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By Lewis Wolman

PAGO PAGO, American Samoa (August 9, 2000 - Samoa News/PINA Nius Online)---The National Park of American Samoa is a secret no more.

In the July 2000 issue of National Geographic, the world-renowned magazine devotes 17 pages of text and photos to the charms of the relatively unknown national park.

The article, entitled "The Samoan Way," states that our "new U.S. National Park preserves a pristine tropical ecosystem."

The NPAS is "one of the newest, most unusual and least unfamiliar additions to the National Park system," but now that it has been featured in National Geographic, millions of people who had never heard of it have become at least a little familiar with the park and the territory.

Besides the tropical rain forest and the coral reefs that form the 10,500-acre park, the article notes that "the crafts, customs and knowledge that define fa'a Samoa, the Samoan way, are among this park's most valuable living resources."

The article estimates that fewer than 500 non-local tourists visit the park each year, and quote local park and political leaders as expressing no great concern with the low number of visitors.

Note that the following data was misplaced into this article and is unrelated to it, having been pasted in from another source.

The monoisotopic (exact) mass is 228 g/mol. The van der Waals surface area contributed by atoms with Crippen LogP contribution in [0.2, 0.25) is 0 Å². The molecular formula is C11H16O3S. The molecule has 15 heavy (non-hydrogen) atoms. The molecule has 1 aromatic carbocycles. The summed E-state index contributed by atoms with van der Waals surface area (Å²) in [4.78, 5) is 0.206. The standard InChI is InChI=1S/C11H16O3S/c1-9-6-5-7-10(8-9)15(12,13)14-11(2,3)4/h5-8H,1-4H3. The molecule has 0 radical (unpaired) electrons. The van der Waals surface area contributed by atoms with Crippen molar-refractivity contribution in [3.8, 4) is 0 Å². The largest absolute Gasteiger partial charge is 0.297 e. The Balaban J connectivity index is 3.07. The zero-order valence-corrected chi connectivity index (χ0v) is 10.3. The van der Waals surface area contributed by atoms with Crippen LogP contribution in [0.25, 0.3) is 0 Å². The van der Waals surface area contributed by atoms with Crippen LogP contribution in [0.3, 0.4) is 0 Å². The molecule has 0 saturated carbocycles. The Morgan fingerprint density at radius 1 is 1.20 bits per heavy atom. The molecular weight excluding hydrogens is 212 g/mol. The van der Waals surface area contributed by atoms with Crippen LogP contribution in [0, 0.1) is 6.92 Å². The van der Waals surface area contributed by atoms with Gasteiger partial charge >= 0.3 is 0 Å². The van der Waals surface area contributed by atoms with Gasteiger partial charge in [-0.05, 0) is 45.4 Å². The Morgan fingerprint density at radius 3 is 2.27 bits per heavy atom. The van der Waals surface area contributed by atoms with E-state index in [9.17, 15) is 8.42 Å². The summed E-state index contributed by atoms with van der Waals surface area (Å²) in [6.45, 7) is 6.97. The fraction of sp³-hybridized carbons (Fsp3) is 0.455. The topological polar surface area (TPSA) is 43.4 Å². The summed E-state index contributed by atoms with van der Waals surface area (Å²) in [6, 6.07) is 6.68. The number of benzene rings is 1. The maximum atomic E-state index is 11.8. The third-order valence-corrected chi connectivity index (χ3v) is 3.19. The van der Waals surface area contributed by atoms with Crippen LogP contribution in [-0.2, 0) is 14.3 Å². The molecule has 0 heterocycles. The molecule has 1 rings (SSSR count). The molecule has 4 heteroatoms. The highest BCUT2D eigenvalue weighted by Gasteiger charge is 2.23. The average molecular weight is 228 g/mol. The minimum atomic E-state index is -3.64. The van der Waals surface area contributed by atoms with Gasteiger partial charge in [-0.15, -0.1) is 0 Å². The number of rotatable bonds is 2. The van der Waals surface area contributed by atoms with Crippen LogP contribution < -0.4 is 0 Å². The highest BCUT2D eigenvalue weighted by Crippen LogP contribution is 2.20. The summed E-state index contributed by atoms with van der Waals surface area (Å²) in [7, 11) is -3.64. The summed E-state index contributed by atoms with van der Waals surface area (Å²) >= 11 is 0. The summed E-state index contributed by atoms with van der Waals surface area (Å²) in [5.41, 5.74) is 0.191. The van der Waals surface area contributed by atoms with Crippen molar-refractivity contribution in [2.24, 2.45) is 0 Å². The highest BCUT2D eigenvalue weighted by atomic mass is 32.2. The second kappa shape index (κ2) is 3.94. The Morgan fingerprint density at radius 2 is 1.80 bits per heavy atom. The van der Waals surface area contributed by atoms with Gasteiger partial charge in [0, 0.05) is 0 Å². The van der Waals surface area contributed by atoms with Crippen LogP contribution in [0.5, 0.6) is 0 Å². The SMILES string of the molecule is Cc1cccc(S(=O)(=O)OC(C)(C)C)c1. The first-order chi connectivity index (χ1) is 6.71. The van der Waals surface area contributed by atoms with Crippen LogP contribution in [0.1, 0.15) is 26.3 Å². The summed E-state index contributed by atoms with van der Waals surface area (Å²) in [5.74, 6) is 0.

Park officials know mass tourism could place undue pressure on the park and overwhelm the low-key atmosphere of the islands as a whole.

In the article, Governor Tauese Sunia says, "We have a fixed amount of land, yet our population is booming. We have to preserve the resources of this territory, and the park is the best way to do this. Whether anyone comes to visit or not is secondary."

Congressman Eni Faleomavaega concurs: "I look at the Park Service as a vehicle for keeping as much as we can of Samoan learning and Samoan culture. I don't want quick development that will kill us."

Items from the SAMOA NEWS, American Samoa's daily newspaper, may not be republished without permission. To contact the publisher, send e-mail to

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